The inclusion of HIV in the algorithm for IMCI was tested in South Africa where it showed that when used correctly, it can help to identify over 90% of HIV infected children [9].

As part of the IMCI case management training, health workers are expected to receive post training follow-up visits. The objectives of these visits are to:
  1. 1.

    Reinforce IMCI skills and help health workers transfer these skills to clinical work in facilities

     
  2. 2.

    Identify problems faced by health workers in managing cases and help solve these problems

     
  3. 3.

    Gather information on the performance of health workers and the conditions that influence performance, in order to improve the implementation of IMCI.

     

The visits are conducted by selected IMCI course directors in collaboration with the respective district health management team.

Between March 2007 and January 2008 Health Services and Systems Programme (HSSP) provided technical and financial support to conduct initial follow-up visits in 11 districts of Zambia. During these district visits, 90 health workers (most of whom had received training that included HIV assessment were followed up to evaluate their performance including adherence to the IMCI guidelines. This initial follow up visit indicated that most of the trained health workers (97%) did not review or mention the HIV guidelines despite receiving training. This revealed that although HIV guidelines are included in the IMCI algorithm, they are not properly utilized by health workers. This means that children eligible for HIV/ART services may not be identified in time. These findings were worrying and led to this study aimed at establishing barriers to adhering to the HIV guidelines within the IMCI algorithm and to identify ways of improving adherence to these guidelines.

Methods

Both quantitative and qualitative methods were used to collect information from eligible health workers. The health workers included nurses, clinical officers and Environmental health technicians. Forty (40) health workers were randomly selected from among those who received initial follow-up visits between March 2007 and January 2008. The health workers were selected from eight districts in four provinces of Zambia. The selected health workers represented 44% of those health workers who received initial follow-up visits. Qualitative data was collected using Focus group discussion (Seven) and key informant interviews (Eight). Each focus group had 5-10 participants.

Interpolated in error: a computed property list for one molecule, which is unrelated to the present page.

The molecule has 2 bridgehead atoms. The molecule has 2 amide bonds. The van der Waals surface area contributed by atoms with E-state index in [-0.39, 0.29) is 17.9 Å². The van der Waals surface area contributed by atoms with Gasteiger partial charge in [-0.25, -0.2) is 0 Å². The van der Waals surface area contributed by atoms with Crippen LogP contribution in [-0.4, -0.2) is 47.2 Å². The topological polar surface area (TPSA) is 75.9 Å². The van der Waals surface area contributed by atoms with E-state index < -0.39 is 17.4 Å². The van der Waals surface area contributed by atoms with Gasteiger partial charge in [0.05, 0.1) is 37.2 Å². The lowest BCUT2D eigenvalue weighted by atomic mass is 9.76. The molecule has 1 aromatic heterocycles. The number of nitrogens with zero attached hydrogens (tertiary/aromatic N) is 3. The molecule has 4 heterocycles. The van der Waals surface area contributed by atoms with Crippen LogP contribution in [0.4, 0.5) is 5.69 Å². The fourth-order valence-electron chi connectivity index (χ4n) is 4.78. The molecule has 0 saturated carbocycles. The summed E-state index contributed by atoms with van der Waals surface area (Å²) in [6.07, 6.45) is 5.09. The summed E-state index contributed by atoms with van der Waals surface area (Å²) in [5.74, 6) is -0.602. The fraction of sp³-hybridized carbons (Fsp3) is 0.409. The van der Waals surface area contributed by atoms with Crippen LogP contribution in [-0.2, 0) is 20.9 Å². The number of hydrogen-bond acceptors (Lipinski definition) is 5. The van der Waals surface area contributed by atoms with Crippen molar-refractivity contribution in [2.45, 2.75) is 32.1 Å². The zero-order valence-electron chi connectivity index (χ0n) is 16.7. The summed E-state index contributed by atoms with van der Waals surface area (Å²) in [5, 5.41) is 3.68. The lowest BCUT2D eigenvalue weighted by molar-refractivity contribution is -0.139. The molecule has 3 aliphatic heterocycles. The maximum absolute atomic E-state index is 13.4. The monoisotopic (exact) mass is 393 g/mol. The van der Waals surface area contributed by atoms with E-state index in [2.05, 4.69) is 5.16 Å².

Selection of survey subjects

Participants were selected based on their training in IMCI case management and having received initial follow-up visits during the stated time as well as their availability during the time of the survey. They were selected if they were screening children under-five years of age at their facility and had received IMCI training. One detailed questionnaire was administered at each site to a key informant. A key informant was one who was constantly attending to under-five children over the one month prior to the survey.

Selection of Survey Sites

The selection of the survey sites was based on easy accessibility to both the districts and the facilities by road.

Data Collection

Data was collected with the help of sixth year medical students under the supervision of the survey focal person and the survey epidemiologist. The data collectors received training on how to administer the questionnaire and conduct the focus group discussion. The questionnaire was pre-tested before being used in the field.

Data Analysis

Quantitative data was entered into epidata software database. Double entry was used to ensure consistence in the entered data. Data was then exported to SPSS and STATA for analysis.

Focus group discussion and key informants' data was analyzed using open-code software for qualitative data (Umea University, Sweden)

Ethical Issues

Permission for the study was obtained from the MoH through the directorate of public health and research and verbal consent was obtained from survey participants (health workers) prior to enrolment into the survey. Participation in the survey was voluntary and no incentives were given.

Results

District description and respondents demographic characteristics

Eight districts were visited. These included: Chadiza, Chipata (Eastern province), Kalulushi, Chingola (Copperbelt province), Kapiri-Mposhi, Mkushi (Central province) and Mufumbwe, Solwezi (North-Western province). Majority of respondents were from Kalulushi (20.7%) followed by Mkushi and Chadiza at 13.8% of respondents each.

Majority (31%) of respondents were nurses between the ages of 21 to 30 while those between 51 to 60 years were only 14% (Figure 1). The sample size consisted of more females (52%) than males (48%). All respondents were Christians by religion. (Table 1)
Figure 1

Age distribution of participants

Table 1

Description of Districts visited, demographics of staff and supervisory visits

Variable

n

(%)

Districts

  

Chadiza

4

13.8

Chipata

3

10.3

Kalulushi

6

20.7

Chingola

3

10.3

Capri Mposhi

3

10.3

Mkushi

4

13.8

Mufumbwe

3

10.3

Solwezi

3

10.3

Cadre*

  

Nurses